Kevin Walsh Admits To Burglarizing Federal Credit Union
A Casper man is now admitting to figuring out the combination to the safe and taking money from a Federal Credit Union.
Twenty-one year old Kevin Walsh has pleaded guilty to one charge of burglary.
Investigators with the Casper Police Department and the FBI say in middle June 2014, there was a report of cash missing from the Family First Federal Credit Union, just east of downtown Casper.
One day when the FCU was open for business, more currency was needed for a cash drawer, and it was then that it was discovered that about $48,000 from the vault was missing.
Upon reviewing security camera footage, investigators saw during the over-night hours of the burglary, someone had turned several cameras away, and then turned them back to their original position a short time later.
Technicians revealed that phone cable which would transmit an alarm had been removed some time ago, thus the FCU has been without a functioning alarm for sometime, although police did not suspect foul play in that case.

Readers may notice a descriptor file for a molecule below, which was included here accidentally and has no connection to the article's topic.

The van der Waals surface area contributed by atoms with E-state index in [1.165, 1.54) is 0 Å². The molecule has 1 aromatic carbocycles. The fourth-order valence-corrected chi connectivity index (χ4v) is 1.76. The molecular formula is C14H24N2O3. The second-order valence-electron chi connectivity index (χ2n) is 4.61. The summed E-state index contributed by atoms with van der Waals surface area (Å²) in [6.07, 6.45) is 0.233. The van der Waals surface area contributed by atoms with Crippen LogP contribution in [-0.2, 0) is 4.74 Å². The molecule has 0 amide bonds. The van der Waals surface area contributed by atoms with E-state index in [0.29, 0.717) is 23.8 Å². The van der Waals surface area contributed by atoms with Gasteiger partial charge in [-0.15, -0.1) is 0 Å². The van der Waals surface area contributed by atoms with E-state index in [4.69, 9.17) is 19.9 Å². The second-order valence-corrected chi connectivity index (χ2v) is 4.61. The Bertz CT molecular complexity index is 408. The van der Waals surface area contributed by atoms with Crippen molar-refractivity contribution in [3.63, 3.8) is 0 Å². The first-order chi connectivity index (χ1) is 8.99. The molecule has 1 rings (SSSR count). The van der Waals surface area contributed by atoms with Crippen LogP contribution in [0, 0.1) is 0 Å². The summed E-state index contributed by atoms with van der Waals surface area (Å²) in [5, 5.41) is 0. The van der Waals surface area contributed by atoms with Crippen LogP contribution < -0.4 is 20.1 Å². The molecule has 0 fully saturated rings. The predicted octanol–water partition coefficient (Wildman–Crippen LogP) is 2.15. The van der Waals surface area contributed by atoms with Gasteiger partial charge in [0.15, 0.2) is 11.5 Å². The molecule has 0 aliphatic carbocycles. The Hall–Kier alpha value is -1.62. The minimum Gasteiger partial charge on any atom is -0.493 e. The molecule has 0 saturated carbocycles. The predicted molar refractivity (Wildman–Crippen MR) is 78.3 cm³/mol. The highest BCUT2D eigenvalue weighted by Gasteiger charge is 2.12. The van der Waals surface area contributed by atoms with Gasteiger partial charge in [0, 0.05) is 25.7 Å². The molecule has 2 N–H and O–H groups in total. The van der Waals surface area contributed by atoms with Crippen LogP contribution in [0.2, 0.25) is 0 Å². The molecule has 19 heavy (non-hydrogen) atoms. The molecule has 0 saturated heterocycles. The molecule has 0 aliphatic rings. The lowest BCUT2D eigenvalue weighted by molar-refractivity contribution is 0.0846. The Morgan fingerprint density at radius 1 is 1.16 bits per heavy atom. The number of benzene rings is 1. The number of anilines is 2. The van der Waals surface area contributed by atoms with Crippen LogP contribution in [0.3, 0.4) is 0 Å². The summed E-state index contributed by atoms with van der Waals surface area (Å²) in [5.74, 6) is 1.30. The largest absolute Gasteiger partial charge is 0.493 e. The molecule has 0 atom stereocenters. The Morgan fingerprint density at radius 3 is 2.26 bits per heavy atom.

Walsh had been in the FCU in the past, doing odd jobs, because he knew one of the employees.
When interviewed he confessed to doing the deed, saying his family needed the money, and no one else helped him with the burglary.
He outlined his strategy, saying he swiped a key, and knew the alarm code from previous observations.
As for the vault code, Walsh said he was familiar with similar devices at his job, which were from the same manufacturer that produced the vault lock device.
Walsh knew what the manufacturer's code was (1, 2, 3, 4, 5, 6), and opened the vault on the first try.
It turns out the FCU never changed the code to the vault when they got it, more than one decade ago.
He also said he kept his get-away vehicle, in neutral while he was committing the crime, because if it was in any other gear, the head-lights would automatically turn on, and it was the middle of the night, when the burglary took place, so he didn't want to draw attention to himself.
Walsh then said the rest of the money, minus what he had spent, was hidden in the crawlspace, underneath his home, and investigators were able to recover what was left.
As part of a plea deal, prosecutors will not seek any prison time for Walsh, but they could seek an unspecified term of probation and/or a recommendation for boot camp.
If he breaks the law before he is sentenced, then the deal is off, and the court could sentence him to the maximum of 10 years in prison.
Walsh is free on $10,000 bond and will be sentenced at a later date.